Mindful Reading and Living: A Book Review

Jan Chozen Bays’ How to Train a Wild Elephant & Other Adventures in Mindfulness (229 pages)

Reviewed by Kathleen Bishop, Adjunct Faculty, Kaplan University Health Sciences Dept.

Who should read this book? Anyone who is interested in learning how to be fully present in life, at work, at home, driving in traffic, surfing the net, or cooking dinner. Most of us walk through life totally unconscious of the world around us. This book will help you live a more “conscious life.” Doing so will increase your happiness and your productivity. It will improve your relationships with the people in your life by letting them know you are really listening, really paying attention, and really focusing on them.

Wildelephant Summary: This book is written by Jan Chosen Bays, MD who is a pediatrician, a meditation teacher, wife, mother, grandmother, and yes, the abbess of Great Vow Zen Monastery in Oregon. If you are wondering how she does it all you can find some of her secrets shared in this book. The book is based around short practices that you can do in only a few minutes or even a few seconds that bring you into the present moment and help you stay there. She defines the concept of “mindfulness” and then shares 53 exercises with you each designed to help you gain the benefits of mindfulness: mental and physical health. And I will add improved relationships with self and others.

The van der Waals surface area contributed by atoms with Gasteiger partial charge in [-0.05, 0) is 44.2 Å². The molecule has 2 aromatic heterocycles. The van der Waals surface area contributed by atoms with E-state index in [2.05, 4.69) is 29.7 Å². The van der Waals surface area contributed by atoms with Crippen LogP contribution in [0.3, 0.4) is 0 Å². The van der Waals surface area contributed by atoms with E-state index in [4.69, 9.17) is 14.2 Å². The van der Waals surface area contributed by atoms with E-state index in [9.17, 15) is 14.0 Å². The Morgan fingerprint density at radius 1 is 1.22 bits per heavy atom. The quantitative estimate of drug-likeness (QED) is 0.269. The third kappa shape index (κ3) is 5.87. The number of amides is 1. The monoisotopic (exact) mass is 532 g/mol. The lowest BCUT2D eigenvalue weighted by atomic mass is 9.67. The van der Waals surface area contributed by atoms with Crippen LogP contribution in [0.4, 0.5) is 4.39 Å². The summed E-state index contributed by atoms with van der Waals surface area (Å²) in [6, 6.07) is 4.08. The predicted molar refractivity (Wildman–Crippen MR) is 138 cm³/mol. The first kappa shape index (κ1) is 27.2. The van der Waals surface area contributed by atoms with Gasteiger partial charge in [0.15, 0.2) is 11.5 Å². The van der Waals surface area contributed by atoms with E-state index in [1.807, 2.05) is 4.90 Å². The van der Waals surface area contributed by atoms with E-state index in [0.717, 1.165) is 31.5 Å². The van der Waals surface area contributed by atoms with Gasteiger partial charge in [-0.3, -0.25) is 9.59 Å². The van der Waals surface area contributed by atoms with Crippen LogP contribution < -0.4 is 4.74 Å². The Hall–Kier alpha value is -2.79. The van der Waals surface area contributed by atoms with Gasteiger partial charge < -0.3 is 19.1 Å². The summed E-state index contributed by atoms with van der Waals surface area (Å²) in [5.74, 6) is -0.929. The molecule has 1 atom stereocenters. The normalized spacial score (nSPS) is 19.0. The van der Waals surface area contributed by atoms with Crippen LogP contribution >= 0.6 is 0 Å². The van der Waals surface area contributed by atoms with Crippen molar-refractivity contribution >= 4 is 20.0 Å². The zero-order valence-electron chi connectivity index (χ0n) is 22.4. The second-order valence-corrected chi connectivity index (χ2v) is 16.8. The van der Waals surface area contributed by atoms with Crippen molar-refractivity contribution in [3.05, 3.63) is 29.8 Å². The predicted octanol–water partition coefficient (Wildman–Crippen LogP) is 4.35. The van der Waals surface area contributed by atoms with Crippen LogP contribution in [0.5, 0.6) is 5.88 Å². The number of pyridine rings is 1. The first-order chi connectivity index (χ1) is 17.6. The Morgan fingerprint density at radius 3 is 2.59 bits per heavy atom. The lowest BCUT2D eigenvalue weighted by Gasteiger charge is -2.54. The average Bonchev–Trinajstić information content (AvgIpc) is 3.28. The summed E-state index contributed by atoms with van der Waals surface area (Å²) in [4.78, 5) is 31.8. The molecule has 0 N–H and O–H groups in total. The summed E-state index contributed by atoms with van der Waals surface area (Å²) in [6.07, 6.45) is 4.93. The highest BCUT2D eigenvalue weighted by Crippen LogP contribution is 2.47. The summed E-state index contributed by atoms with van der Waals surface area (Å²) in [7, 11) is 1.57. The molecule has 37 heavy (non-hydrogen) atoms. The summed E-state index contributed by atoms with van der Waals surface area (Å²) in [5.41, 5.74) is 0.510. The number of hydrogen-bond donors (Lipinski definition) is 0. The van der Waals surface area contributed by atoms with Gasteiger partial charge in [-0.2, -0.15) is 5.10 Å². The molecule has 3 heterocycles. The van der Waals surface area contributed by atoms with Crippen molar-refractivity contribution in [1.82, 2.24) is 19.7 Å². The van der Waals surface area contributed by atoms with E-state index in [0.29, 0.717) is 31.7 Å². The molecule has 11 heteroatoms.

Why I picked this book? This book was recommended to me by a member of my Zen group and a former teacher. She knew I was looking for some simple exercises to use in my classes and workshops to help teach the principles of mindfulness, to help my students concentrate, and get settled before the class begins. She was right! It is a great resource. I have used it in my life, in my classes on line, and in my face-to-face trainings and it has made a big difference. I have received the most wonderful feedback from my students and participants on how these techniques and this principle of mindfulness has helped them relax, stay focused, and get more accomplished.

Favorite quote from the book: “Mindfulness is a potent tool for training the mind, allowing us to access and use the mind’s true potential for insight, kindness, and creativity.”


Five Steps to Writing with Mindfulness

Kathleen A. Bishop, MS, PhD, Kaplan University Health Sciences Faculty

© 2014

© 2014